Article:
The Prestige (Champagne, France – Day Three)

As aficionados and visitors to Champagne would know, there are considered to be three main areas where grapes are grown in the region. Two of these areas are between Reims and Epernay; the Montagne de Reims which is famous for pinot noir, and the Marne Valley famous for Pinot Meunier. The third area is to the south of Epernay, and is the Cote de Blanc famous for chardonnay. It just so happened that the majority of the houses I visited in 2010 were in either Reims or Epernay, and occasionally in Ay and Mareuil-Sur-Ay, which are both in the Montagne de Reims. I was very pleased therefore to get the opportunity to drive down into the Cote de Blancs for the first time to make my first appointment for the day. It would no doubt have been nicer during Spring, Summer or Autumn, but at least I got an idea of the terroir of the appellation.

The famous Clos de Mesnil

Champagne Delamotte is one of the oldest houses in Champagne, dating back to 1760. It was originally founded in Reims, along with many other historic houses. The focus at Delamotte has always been on chardonnay, and thus it made sense for them to eventually relocate to Mesnil-Sur-Oger, located in the heart of the Cote de Blancs. It also hasn’t always been in the same hands, having suffered the difficulties of many in Champagne in the 1930s and being forced to sell. Today it is part of the Laurent-Perrier family, the majority shares being owned by the original family. Being part of the Laurent-Perrier group has numerous advantages, such as use of facilities and equipment. Thus much of the vinification of the wine is performed in Tours-Sur-Marne.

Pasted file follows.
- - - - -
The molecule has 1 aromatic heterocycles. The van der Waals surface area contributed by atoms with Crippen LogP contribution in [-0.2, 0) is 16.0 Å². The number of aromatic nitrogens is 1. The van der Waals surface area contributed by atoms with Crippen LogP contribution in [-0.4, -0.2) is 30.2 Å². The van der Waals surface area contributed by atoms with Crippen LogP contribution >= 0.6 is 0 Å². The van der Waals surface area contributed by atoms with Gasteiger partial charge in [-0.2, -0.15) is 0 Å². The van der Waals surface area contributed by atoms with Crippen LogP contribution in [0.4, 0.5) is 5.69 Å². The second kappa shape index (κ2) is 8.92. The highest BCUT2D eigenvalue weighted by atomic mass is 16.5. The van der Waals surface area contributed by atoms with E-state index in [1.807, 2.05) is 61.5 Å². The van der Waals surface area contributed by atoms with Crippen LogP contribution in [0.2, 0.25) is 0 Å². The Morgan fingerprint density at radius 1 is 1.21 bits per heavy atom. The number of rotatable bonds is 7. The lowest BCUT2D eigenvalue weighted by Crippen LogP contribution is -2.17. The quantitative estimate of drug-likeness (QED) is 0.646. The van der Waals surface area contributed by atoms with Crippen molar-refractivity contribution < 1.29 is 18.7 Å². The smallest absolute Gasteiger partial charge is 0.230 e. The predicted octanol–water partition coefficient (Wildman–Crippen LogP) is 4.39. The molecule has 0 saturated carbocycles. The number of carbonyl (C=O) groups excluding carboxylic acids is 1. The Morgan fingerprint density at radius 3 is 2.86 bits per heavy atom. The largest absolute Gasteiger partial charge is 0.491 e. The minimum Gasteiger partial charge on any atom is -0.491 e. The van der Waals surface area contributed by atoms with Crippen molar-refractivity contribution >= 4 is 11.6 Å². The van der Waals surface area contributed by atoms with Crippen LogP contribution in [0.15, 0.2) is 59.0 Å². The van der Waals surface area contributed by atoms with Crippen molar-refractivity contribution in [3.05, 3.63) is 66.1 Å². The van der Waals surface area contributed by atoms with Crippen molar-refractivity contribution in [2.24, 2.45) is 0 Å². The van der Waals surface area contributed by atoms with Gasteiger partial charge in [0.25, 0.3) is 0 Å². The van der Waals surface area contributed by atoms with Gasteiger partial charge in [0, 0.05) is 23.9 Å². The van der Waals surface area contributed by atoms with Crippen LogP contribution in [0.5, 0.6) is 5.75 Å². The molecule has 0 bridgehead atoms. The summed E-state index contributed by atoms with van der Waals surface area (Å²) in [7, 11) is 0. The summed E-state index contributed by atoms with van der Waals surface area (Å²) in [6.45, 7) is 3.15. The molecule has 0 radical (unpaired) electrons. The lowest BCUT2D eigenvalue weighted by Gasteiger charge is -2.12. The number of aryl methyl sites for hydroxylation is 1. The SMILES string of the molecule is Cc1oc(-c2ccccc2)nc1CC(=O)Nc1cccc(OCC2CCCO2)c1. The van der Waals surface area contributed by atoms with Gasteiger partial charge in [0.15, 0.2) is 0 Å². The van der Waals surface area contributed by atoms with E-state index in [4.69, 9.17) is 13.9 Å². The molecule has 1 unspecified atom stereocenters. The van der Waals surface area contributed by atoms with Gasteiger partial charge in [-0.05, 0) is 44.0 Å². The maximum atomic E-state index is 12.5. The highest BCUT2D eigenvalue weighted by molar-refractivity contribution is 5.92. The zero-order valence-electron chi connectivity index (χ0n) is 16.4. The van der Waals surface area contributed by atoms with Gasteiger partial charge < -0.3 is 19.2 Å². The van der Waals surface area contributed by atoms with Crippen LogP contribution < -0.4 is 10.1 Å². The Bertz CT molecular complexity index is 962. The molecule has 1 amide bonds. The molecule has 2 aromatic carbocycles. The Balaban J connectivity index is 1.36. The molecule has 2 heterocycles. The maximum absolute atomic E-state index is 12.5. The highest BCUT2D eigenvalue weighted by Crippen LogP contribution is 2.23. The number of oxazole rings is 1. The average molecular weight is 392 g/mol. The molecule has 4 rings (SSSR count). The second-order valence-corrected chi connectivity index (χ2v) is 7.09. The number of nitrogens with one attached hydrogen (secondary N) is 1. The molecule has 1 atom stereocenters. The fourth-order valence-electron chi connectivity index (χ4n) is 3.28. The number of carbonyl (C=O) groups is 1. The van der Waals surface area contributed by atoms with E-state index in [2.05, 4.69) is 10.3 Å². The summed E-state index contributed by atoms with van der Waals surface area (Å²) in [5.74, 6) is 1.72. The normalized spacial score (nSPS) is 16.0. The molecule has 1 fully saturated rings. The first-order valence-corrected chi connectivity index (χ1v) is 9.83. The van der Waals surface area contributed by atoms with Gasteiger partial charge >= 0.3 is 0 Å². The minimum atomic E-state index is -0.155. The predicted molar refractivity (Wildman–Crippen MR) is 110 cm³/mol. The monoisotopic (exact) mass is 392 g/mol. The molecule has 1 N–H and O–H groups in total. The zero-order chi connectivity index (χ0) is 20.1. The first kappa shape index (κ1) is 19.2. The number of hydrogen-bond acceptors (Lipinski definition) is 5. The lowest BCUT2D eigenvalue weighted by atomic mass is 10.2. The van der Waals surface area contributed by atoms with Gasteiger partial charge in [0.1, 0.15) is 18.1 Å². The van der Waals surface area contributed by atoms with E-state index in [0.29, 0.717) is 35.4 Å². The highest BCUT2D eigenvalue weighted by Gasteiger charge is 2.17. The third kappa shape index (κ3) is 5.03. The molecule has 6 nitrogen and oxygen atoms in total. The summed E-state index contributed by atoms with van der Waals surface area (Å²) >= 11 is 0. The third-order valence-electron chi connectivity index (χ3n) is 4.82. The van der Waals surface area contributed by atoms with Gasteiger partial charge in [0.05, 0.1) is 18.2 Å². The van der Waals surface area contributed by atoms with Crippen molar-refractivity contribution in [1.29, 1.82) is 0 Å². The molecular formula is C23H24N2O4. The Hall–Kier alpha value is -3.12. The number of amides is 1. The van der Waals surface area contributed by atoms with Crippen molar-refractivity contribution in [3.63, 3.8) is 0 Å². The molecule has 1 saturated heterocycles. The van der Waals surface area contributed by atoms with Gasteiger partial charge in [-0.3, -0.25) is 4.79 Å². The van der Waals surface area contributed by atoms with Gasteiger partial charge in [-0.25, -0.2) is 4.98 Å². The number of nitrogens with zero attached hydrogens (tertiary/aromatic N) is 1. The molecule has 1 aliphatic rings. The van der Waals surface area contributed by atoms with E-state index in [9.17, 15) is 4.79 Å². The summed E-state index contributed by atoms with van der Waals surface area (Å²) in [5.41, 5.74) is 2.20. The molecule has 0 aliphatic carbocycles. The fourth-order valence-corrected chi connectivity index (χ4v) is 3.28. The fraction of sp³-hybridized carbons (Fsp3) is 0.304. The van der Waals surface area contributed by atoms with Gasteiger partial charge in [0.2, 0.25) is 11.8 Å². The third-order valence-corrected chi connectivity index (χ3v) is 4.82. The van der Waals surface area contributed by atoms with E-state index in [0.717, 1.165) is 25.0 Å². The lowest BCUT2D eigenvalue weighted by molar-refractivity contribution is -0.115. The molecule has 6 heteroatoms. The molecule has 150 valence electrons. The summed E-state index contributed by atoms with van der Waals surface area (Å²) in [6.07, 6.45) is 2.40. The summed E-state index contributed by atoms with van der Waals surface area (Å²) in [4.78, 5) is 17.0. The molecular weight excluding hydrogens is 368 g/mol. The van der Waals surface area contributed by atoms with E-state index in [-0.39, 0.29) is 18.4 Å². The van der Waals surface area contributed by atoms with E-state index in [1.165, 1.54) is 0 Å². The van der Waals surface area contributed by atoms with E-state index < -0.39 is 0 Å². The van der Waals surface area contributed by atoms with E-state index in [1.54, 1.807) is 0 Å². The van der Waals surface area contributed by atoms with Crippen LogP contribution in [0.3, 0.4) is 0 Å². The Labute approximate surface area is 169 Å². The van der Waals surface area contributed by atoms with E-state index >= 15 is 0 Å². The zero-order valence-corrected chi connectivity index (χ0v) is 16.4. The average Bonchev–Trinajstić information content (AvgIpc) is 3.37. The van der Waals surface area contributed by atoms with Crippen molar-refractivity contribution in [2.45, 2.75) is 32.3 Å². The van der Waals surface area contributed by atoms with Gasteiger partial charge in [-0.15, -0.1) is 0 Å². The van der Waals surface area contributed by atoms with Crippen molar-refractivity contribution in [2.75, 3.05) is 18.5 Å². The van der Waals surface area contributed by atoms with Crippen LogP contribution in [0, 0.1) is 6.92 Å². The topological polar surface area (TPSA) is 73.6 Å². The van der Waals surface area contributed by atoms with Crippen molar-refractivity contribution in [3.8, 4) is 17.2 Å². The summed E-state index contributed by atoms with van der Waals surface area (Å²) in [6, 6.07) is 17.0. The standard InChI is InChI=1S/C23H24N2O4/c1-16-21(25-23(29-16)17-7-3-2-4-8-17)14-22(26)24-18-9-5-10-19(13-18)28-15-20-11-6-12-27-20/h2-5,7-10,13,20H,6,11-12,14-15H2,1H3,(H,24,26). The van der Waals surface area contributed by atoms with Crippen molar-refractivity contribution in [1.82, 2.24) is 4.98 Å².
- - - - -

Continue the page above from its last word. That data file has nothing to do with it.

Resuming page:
The foundation year of Champagne Delamotte

The focus on chardonnay hasn’t changed though, and this was exemplified when they incorporated their neighbours Salon into the house, as the wine is famously produced from fruit grown in Mesnil. Initially Salon was not a commercial wine, but produced purely for the pleasure of the owner. Sourcing fruit from select growers in the village, he produced a chardonnay based blanc de blancs in exceptional vintages, aged them on lees in his private cellar for over eight years, and enjoyed them only with his closest friends. He began to sell his wine commercially in 1921 , and it quickly gained a reputation, as did the village. It has been considered by many to be one of the finest champagnes available, and well worth the $600+ price. Having a bottle of the 1997 vintage in my cellar at home, but never having tasted the wine, I was very excited to visit, and it was actually the first appointment I made.

Champage Salon

The village of Mesnil-Sur-Oger is charming, and Delamotte is the heart of it. The tour focuses on Salon, as the few visitors who are allowed access are generally very experienced and knowledgeable about Champagne, and it is often the reason they visit. Having tasted the Delamotte range, I would have to say it is one of the most underrated champagne brands I have ever tried. The focus on chardonnay contributes to the brightness and freshness of the wines, with lovely citrus and apple fruit characters. The minimal dosage sugar also allows the chardonnay to express itself more.  The current vintage of Salon is the 1999, but down in the cellars there are bottles going all the way back to the first vintage. This is probably the most age-worthy champagne I have seen, and makes me sad about the idea of having to wait for the 1997 in my cellar to mature. Click here to read my notes.